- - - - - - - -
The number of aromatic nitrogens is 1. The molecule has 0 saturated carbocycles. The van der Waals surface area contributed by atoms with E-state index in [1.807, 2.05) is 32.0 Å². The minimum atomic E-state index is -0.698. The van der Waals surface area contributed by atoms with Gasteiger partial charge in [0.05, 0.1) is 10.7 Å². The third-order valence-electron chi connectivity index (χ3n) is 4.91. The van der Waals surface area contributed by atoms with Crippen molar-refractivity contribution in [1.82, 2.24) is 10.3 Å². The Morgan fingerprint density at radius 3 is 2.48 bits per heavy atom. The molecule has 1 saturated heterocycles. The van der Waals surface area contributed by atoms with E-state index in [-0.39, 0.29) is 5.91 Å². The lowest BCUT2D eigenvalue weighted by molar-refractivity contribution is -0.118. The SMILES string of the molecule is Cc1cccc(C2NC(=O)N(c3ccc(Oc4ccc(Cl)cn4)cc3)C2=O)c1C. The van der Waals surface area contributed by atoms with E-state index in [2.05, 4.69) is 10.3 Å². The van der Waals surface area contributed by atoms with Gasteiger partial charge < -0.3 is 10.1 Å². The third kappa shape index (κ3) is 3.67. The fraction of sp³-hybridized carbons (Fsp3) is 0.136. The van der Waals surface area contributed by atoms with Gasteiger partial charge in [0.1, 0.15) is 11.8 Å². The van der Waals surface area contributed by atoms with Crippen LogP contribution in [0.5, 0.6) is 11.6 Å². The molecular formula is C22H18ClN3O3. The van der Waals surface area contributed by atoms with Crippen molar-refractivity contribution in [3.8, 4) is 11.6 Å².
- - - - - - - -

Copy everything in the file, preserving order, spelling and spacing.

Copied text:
The number of aromatic nitrogens is 1. The molecule has 0 saturated carbocycles. The van der Waals surface area contributed by atoms with E-state index in [1.807, 2.05) is 32.0 Å². The minimum atomic E-state index is -0.698. The van der Waals surface area contributed by atoms with Gasteiger partial charge in [0.05, 0.1) is 10.7 Å². The third-order valence-electron chi connectivity index (χ3n) is 4.91. The van der Waals surface area contributed by atoms with Crippen molar-refractivity contribution in [1.82, 2.24) is 10.3 Å². The Morgan fingerprint density at radius 3 is 2.48 bits per heavy atom. The molecule has 1 saturated heterocycles. The van der Waals surface area contributed by atoms with E-state index in [-0.39, 0.29) is 5.91 Å². The lowest BCUT2D eigenvalue weighted by molar-refractivity contribution is -0.118. The SMILES string of the molecule is Cc1cccc(C2NC(=O)N(c3ccc(Oc4ccc(Cl)cn4)cc3)C2=O)c1C. The van der Waals surface area contributed by atoms with E-state index in [2.05, 4.69) is 10.3 Å². The van der Waals surface area contributed by atoms with Gasteiger partial charge < -0.3 is 10.1 Å². The third kappa shape index (κ3) is 3.67. The fraction of sp³-hybridized carbons (Fsp3) is 0.136. The van der Waals surface area contributed by atoms with Gasteiger partial charge in [0.1, 0.15) is 11.8 Å². The van der Waals surface area contributed by atoms with Crippen LogP contribution in [0.5, 0.6) is 11.6 Å². The molecular formula is C22H18ClN3O3. The van der Waals surface area contributed by atoms with Crippen molar-refractivity contribution in [3.8, 4) is 11.6 Å².